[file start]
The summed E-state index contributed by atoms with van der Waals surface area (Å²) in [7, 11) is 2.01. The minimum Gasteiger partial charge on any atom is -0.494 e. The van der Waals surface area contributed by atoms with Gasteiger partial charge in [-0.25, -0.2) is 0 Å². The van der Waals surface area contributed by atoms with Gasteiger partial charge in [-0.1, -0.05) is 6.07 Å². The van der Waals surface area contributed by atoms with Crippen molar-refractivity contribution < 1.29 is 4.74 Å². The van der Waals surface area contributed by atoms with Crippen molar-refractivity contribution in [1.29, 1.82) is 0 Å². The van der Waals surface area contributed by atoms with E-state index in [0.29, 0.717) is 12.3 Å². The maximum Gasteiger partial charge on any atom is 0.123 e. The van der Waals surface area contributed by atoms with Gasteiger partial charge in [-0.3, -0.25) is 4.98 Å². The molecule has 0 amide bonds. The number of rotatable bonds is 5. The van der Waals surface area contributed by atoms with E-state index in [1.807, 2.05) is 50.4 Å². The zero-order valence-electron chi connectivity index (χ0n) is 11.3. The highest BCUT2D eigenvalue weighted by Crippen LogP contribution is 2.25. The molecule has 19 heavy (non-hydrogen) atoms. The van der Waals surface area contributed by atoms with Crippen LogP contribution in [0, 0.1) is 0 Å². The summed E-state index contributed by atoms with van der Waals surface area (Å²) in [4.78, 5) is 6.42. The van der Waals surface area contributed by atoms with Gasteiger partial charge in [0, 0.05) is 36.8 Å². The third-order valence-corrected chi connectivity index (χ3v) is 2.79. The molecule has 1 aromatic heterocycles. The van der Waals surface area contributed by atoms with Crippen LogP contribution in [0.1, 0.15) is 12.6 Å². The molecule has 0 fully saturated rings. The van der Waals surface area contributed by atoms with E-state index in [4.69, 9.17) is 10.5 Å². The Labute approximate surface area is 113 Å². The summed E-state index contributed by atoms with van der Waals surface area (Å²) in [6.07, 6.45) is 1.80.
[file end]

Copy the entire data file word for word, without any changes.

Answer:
The summed E-state index contributed by atoms with van der Waals surface area (Å²) in [7, 11) is 2.01. The minimum Gasteiger partial charge on any atom is -0.494 e. The van der Waals surface area contributed by atoms with Gasteiger partial charge in [-0.25, -0.2) is 0 Å². The van der Waals surface area contributed by atoms with Gasteiger partial charge in [-0.1, -0.05) is 6.07 Å². The van der Waals surface area contributed by atoms with Crippen molar-refractivity contribution < 1.29 is 4.74 Å². The van der Waals surface area contributed by atoms with Crippen molar-refractivity contribution in [1.29, 1.82) is 0 Å². The van der Waals surface area contributed by atoms with E-state index in [0.29, 0.717) is 12.3 Å². The maximum Gasteiger partial charge on any atom is 0.123 e. The van der Waals surface area contributed by atoms with Gasteiger partial charge in [-0.3, -0.25) is 4.98 Å². The molecule has 0 amide bonds. The number of rotatable bonds is 5. The van der Waals surface area contributed by atoms with E-state index in [1.807, 2.05) is 50.4 Å². The zero-order valence-electron chi connectivity index (χ0n) is 11.3. The highest BCUT2D eigenvalue weighted by Crippen LogP contribution is 2.25. The molecule has 19 heavy (non-hydrogen) atoms. The van der Waals surface area contributed by atoms with Crippen LogP contribution in [0, 0.1) is 0 Å². The summed E-state index contributed by atoms with van der Waals surface area (Å²) in [4.78, 5) is 6.42. The van der Waals surface area contributed by atoms with Gasteiger partial charge in [0, 0.05) is 36.8 Å². The third-order valence-corrected chi connectivity index (χ3v) is 2.79. The molecule has 1 aromatic heterocycles. The van der Waals surface area contributed by atoms with Crippen LogP contribution in [0.1, 0.15) is 12.6 Å². The molecule has 0 fully saturated rings. The van der Waals surface area contributed by atoms with E-state index in [4.69, 9.17) is 10.5 Å². The Labute approximate surface area is 113 Å². The summed E-state index contributed by atoms with van der Waals surface area (Å²) in [6.07, 6.45) is 1.80.